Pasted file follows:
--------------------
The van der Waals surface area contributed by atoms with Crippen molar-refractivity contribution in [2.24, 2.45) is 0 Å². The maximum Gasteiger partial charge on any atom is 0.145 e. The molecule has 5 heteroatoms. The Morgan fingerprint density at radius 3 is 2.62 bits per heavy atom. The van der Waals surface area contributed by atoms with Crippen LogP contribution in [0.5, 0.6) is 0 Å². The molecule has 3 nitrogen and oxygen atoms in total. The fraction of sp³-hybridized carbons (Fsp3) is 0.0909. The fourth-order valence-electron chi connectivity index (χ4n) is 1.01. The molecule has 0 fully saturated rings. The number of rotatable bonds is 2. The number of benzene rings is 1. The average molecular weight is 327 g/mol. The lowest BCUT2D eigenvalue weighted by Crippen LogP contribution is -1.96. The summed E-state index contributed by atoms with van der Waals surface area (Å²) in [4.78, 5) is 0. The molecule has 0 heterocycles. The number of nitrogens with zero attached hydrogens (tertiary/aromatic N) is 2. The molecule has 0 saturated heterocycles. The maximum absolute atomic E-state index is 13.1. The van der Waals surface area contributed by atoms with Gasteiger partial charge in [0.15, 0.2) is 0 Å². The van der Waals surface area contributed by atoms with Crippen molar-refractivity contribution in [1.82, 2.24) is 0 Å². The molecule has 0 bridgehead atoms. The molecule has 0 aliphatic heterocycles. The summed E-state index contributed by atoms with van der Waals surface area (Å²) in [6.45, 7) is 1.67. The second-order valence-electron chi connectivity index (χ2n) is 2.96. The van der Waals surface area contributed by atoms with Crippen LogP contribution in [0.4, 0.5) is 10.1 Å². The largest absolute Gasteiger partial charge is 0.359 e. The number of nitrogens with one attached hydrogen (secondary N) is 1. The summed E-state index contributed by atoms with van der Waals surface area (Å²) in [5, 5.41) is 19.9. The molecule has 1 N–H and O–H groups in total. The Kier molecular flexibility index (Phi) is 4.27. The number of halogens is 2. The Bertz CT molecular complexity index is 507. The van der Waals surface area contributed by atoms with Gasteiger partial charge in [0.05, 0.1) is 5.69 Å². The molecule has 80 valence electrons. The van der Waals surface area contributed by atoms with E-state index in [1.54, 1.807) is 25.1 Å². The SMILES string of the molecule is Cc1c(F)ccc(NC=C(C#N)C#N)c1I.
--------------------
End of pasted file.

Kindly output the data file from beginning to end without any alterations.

The van der Waals surface area contributed by atoms with Crippen molar-refractivity contribution in [2.24, 2.45) is 0 Å². The maximum Gasteiger partial charge on any atom is 0.145 e. The molecule has 5 heteroatoms. The Morgan fingerprint density at radius 3 is 2.62 bits per heavy atom. The van der Waals surface area contributed by atoms with Crippen LogP contribution in [0.5, 0.6) is 0 Å². The molecule has 3 nitrogen and oxygen atoms in total. The fraction of sp³-hybridized carbons (Fsp3) is 0.0909. The fourth-order valence-electron chi connectivity index (χ4n) is 1.01. The molecule has 0 fully saturated rings. The number of rotatable bonds is 2. The number of benzene rings is 1. The average molecular weight is 327 g/mol. The lowest BCUT2D eigenvalue weighted by Crippen LogP contribution is -1.96. The summed E-state index contributed by atoms with van der Waals surface area (Å²) in [4.78, 5) is 0. The molecule has 0 heterocycles. The number of nitrogens with zero attached hydrogens (tertiary/aromatic N) is 2. The molecule has 0 saturated heterocycles. The maximum absolute atomic E-state index is 13.1. The van der Waals surface area contributed by atoms with Gasteiger partial charge in [0.15, 0.2) is 0 Å². The van der Waals surface area contributed by atoms with Crippen molar-refractivity contribution in [1.82, 2.24) is 0 Å². The molecule has 0 bridgehead atoms. The molecule has 0 aliphatic heterocycles. The summed E-state index contributed by atoms with van der Waals surface area (Å²) in [6.45, 7) is 1.67. The second-order valence-electron chi connectivity index (χ2n) is 2.96. The van der Waals surface area contributed by atoms with Crippen LogP contribution in [0.4, 0.5) is 10.1 Å². The largest absolute Gasteiger partial charge is 0.359 e. The number of nitrogens with one attached hydrogen (secondary N) is 1. The summed E-state index contributed by atoms with van der Waals surface area (Å²) in [5, 5.41) is 19.9. The molecule has 1 N–H and O–H groups in total. The Kier molecular flexibility index (Phi) is 4.27. The number of halogens is 2. The Bertz CT molecular complexity index is 507. The van der Waals surface area contributed by atoms with Gasteiger partial charge in [0.05, 0.1) is 5.69 Å². The molecule has 80 valence electrons. The van der Waals surface area contributed by atoms with E-state index in [1.54, 1.807) is 25.1 Å². The SMILES string of the molecule is Cc1c(F)ccc(NC=C(C#N)C#N)c1I.